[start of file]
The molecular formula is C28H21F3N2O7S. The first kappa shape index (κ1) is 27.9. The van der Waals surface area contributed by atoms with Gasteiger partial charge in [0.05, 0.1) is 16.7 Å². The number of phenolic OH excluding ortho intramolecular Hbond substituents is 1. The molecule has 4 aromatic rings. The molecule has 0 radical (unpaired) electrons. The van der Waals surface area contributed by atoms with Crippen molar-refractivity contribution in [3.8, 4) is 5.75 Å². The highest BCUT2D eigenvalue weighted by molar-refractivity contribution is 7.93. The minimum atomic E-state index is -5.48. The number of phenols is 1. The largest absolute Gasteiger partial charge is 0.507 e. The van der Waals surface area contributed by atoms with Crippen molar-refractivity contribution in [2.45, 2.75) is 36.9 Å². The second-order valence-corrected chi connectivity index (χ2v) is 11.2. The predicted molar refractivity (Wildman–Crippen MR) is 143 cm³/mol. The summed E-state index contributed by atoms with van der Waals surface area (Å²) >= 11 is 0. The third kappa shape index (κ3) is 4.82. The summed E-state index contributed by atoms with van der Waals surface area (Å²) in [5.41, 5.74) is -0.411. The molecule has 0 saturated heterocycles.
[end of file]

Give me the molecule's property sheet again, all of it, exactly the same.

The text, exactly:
The molecular formula is C28H21F3N2O7S. The first kappa shape index (κ1) is 27.9. The van der Waals surface area contributed by atoms with Gasteiger partial charge in [0.05, 0.1) is 16.7 Å². The number of phenolic OH excluding ortho intramolecular Hbond substituents is 1. The molecule has 4 aromatic rings. The molecule has 0 radical (unpaired) electrons. The van der Waals surface area contributed by atoms with Crippen molar-refractivity contribution in [3.8, 4) is 5.75 Å². The highest BCUT2D eigenvalue weighted by molar-refractivity contribution is 7.93. The minimum atomic E-state index is -5.48. The number of phenols is 1. The largest absolute Gasteiger partial charge is 0.507 e. The van der Waals surface area contributed by atoms with Crippen molar-refractivity contribution in [2.45, 2.75) is 36.9 Å². The second-order valence-corrected chi connectivity index (χ2v) is 11.2. The predicted molar refractivity (Wildman–Crippen MR) is 143 cm³/mol. The summed E-state index contributed by atoms with van der Waals surface area (Å²) >= 11 is 0. The third kappa shape index (κ3) is 4.82. The summed E-state index contributed by atoms with van der Waals surface area (Å²) in [5.41, 5.74) is -0.411. The molecule has 0 saturated heterocycles.